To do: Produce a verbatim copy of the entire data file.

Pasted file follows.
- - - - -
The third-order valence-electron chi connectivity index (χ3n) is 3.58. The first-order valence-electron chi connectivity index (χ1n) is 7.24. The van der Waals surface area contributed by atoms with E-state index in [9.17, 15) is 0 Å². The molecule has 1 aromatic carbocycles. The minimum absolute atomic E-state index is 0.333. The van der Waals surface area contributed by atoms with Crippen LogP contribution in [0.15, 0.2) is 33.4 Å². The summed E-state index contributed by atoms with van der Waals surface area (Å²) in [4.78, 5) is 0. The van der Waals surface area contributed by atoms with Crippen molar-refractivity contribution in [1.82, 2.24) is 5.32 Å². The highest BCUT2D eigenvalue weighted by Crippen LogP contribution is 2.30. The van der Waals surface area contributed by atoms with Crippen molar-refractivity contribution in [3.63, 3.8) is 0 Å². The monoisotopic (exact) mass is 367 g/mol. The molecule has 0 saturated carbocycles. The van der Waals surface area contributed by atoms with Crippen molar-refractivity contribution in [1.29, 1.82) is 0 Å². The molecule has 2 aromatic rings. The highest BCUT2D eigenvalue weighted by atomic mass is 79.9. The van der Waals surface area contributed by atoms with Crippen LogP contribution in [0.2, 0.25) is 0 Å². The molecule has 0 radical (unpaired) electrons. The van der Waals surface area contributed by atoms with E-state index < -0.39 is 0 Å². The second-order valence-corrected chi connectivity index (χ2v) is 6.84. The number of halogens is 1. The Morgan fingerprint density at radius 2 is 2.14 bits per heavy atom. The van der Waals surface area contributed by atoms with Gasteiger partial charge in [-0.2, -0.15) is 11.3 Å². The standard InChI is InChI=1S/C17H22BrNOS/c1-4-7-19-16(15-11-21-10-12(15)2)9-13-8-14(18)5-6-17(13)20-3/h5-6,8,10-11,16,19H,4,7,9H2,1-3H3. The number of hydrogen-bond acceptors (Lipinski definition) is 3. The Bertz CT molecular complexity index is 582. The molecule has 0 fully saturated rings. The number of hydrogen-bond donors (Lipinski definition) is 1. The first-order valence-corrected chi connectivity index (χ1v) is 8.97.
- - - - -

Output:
The third-order valence-electron chi connectivity index (χ3n) is 3.58. The first-order valence-electron chi connectivity index (χ1n) is 7.24. The van der Waals surface area contributed by atoms with E-state index in [9.17, 15) is 0 Å². The molecule has 1 aromatic carbocycles. The minimum absolute atomic E-state index is 0.333. The van der Waals surface area contributed by atoms with Crippen LogP contribution in [0.15, 0.2) is 33.4 Å². The summed E-state index contributed by atoms with van der Waals surface area (Å²) in [4.78, 5) is 0. The van der Waals surface area contributed by atoms with Crippen molar-refractivity contribution in [1.82, 2.24) is 5.32 Å². The highest BCUT2D eigenvalue weighted by Crippen LogP contribution is 2.30. The van der Waals surface area contributed by atoms with Crippen molar-refractivity contribution in [3.63, 3.8) is 0 Å². The monoisotopic (exact) mass is 367 g/mol. The molecule has 0 saturated carbocycles. The van der Waals surface area contributed by atoms with Crippen molar-refractivity contribution in [1.29, 1.82) is 0 Å². The molecule has 2 aromatic rings. The highest BCUT2D eigenvalue weighted by atomic mass is 79.9. The van der Waals surface area contributed by atoms with Crippen LogP contribution in [0.2, 0.25) is 0 Å². The molecule has 0 radical (unpaired) electrons. The van der Waals surface area contributed by atoms with E-state index < -0.39 is 0 Å². The second-order valence-corrected chi connectivity index (χ2v) is 6.84. The number of halogens is 1. The Morgan fingerprint density at radius 2 is 2.14 bits per heavy atom. The van der Waals surface area contributed by atoms with Gasteiger partial charge in [-0.2, -0.15) is 11.3 Å². The standard InChI is InChI=1S/C17H22BrNOS/c1-4-7-19-16(15-11-21-10-12(15)2)9-13-8-14(18)5-6-17(13)20-3/h5-6,8,10-11,16,19H,4,7,9H2,1-3H3. The number of hydrogen-bond acceptors (Lipinski definition) is 3. The Bertz CT molecular complexity index is 582. The molecule has 0 fully saturated rings. The number of hydrogen-bond donors (Lipinski definition) is 1. The first-order valence-corrected chi connectivity index (χ1v) is 8.97.